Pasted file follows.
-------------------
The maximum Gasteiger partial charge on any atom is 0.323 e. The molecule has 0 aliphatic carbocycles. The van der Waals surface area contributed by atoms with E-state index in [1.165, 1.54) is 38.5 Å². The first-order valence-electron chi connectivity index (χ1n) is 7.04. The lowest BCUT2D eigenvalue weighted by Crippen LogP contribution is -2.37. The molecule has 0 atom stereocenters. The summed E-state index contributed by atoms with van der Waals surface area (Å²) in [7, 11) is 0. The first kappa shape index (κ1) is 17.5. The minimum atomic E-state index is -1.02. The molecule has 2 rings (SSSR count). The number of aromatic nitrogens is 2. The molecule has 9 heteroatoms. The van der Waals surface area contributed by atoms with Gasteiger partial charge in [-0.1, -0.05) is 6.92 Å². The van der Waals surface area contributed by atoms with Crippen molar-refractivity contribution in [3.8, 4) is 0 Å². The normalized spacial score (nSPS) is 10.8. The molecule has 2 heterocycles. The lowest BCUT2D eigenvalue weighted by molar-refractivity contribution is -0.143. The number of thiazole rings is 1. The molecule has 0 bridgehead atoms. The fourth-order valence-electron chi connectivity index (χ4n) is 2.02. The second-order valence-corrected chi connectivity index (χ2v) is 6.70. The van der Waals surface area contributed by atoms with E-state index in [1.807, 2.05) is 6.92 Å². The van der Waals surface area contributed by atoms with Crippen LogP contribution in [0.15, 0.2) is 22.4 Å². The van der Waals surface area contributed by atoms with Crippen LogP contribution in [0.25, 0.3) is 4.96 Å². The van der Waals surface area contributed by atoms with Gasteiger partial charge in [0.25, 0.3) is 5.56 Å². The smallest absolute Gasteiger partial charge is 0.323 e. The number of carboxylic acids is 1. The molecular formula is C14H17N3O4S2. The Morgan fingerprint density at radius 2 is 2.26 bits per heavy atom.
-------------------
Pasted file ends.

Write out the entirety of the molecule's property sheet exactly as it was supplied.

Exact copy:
The maximum Gasteiger partial charge on any atom is 0.323 e. The molecule has 0 aliphatic carbocycles. The van der Waals surface area contributed by atoms with E-state index in [1.165, 1.54) is 38.5 Å². The first-order valence-electron chi connectivity index (χ1n) is 7.04. The lowest BCUT2D eigenvalue weighted by Crippen LogP contribution is -2.37. The molecule has 0 atom stereocenters. The summed E-state index contributed by atoms with van der Waals surface area (Å²) in [7, 11) is 0. The first kappa shape index (κ1) is 17.5. The minimum atomic E-state index is -1.02. The molecule has 2 rings (SSSR count). The number of aromatic nitrogens is 2. The molecule has 9 heteroatoms. The van der Waals surface area contributed by atoms with Gasteiger partial charge in [-0.1, -0.05) is 6.92 Å². The van der Waals surface area contributed by atoms with Crippen molar-refractivity contribution in [3.8, 4) is 0 Å². The normalized spacial score (nSPS) is 10.8. The molecule has 2 heterocycles. The lowest BCUT2D eigenvalue weighted by molar-refractivity contribution is -0.143. The number of thiazole rings is 1. The molecule has 0 bridgehead atoms. The fourth-order valence-electron chi connectivity index (χ4n) is 2.02. The second-order valence-corrected chi connectivity index (χ2v) is 6.70. The van der Waals surface area contributed by atoms with E-state index in [1.807, 2.05) is 6.92 Å². The van der Waals surface area contributed by atoms with Crippen LogP contribution in [0.15, 0.2) is 22.4 Å². The van der Waals surface area contributed by atoms with Crippen LogP contribution in [0.25, 0.3) is 4.96 Å². The van der Waals surface area contributed by atoms with Gasteiger partial charge in [0.25, 0.3) is 5.56 Å². The smallest absolute Gasteiger partial charge is 0.323 e. The number of carboxylic acids is 1. The molecular formula is C14H17N3O4S2. The Morgan fingerprint density at radius 2 is 2.26 bits per heavy atom.